"Chaotic Action is Preferable to Orderly Inaction." — Karl E. Weick
For leaders, action is one of the most important traits they can embody. Taking action means getting things done. It means seizing the initiative. It conveys momentum, and energy, and creating something new, something that didn’t exist before. And this excites followers and others who understand that going towards something is always better than sitting around staring at the wall.
Often managers spot a chance to do something valuable for their company, but for some reason, they cannot get started. Even if they begin the project, they give up when they see the first big hurdle. The inability to take purposeful action seems to be pervasive across companies. Managers tend to ignore or postpone dealing with crucial issues which require reflection, systematic planning, creative thinking, and above all, time.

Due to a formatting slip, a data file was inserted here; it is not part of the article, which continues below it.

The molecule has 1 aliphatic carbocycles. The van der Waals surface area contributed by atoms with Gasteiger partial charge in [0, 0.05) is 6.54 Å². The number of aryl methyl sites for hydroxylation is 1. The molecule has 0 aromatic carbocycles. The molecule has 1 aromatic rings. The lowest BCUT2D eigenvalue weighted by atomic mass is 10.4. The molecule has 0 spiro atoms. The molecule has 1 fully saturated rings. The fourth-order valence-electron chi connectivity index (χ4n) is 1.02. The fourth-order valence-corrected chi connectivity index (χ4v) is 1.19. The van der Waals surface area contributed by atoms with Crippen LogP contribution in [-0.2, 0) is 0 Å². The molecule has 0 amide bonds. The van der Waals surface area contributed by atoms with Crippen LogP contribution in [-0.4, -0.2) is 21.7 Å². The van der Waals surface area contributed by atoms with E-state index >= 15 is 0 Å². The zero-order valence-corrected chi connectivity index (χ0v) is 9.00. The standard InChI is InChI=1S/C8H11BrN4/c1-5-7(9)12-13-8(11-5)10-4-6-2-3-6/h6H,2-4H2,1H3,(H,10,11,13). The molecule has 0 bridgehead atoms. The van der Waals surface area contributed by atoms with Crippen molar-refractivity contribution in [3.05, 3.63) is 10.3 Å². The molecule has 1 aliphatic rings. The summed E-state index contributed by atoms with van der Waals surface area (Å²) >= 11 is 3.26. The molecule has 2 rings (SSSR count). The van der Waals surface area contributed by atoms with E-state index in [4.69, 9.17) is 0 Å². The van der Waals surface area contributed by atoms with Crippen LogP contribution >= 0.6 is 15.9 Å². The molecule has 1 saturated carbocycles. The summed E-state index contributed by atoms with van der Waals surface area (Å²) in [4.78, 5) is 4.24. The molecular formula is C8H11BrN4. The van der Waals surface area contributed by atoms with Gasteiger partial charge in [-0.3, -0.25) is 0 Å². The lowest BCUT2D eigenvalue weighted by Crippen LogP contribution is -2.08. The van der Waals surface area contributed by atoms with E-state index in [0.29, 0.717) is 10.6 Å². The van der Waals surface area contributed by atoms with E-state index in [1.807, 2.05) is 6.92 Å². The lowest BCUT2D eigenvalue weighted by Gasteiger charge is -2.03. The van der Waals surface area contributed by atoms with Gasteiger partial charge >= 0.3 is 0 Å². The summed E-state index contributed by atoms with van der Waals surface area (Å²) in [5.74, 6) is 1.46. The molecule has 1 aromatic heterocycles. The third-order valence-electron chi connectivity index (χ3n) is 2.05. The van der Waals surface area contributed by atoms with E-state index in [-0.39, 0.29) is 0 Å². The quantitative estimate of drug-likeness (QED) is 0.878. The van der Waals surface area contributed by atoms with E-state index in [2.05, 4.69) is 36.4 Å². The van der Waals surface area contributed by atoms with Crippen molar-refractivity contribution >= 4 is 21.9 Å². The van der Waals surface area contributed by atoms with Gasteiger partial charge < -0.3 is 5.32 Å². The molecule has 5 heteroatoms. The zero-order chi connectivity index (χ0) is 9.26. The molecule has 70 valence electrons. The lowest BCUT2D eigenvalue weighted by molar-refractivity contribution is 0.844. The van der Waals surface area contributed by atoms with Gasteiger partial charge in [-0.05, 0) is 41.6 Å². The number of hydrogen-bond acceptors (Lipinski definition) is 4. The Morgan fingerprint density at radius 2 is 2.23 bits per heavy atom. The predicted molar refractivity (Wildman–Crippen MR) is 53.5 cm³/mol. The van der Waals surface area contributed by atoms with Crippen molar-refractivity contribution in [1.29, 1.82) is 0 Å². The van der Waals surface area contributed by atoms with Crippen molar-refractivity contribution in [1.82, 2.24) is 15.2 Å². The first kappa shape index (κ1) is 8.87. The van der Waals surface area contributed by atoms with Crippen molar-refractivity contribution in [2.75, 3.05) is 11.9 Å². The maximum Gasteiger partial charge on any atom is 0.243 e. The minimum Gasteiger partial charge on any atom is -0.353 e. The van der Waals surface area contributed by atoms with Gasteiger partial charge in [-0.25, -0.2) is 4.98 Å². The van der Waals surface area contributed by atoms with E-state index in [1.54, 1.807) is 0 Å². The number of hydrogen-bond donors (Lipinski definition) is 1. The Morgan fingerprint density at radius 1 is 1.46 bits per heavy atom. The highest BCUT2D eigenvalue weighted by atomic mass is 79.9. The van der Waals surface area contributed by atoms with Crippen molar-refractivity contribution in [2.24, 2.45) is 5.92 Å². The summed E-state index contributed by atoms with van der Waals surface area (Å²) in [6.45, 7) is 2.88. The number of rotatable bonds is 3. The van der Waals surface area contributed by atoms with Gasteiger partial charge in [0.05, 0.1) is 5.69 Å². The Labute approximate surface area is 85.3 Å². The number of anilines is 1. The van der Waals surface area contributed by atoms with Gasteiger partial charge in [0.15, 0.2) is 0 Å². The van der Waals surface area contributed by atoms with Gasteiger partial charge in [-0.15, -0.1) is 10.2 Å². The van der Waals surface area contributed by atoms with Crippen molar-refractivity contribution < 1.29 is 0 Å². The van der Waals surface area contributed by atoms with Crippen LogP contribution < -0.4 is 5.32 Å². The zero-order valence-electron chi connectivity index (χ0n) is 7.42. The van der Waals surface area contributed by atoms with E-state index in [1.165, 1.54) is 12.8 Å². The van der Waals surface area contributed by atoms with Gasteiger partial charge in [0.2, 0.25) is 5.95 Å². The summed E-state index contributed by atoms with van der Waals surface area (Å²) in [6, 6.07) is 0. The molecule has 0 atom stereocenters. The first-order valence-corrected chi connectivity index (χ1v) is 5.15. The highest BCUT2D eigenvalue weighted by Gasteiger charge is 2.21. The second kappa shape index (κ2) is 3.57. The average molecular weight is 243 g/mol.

If you do nothing, nothing changes. Things at rest have a tendency to remain at rest. Be aware of items that stall your action. It's better to have a 50-percent improvement right away than it is to take no action and hope for a 100-percent improvement sometime in the future.
The only cure for inaction is action. That’s why the first step in creating a successful culture of execution is creating a bias toward action. People who make things happen need to be praised and rewarded. People who don’t should be coached to change, or weeded out. Failure cannot be unduly punished. Unless people feel free to make mistakes, they will not feel free to take bold actions.
Action hurts now. We’ll get scarred. We’ll be uncomfortable. We’ll take losses. But we’ll grow. Inaction doesn’t hurt now, but it hurts for the rest of our lives. We’ll be comfortable now and be unable to do the uncomfortable thing later. We’ll be made soft by our stagnation. Every day we choose inaction over action it makes it harder to take action. We weaken ourselves. Every time we take action we become stronger.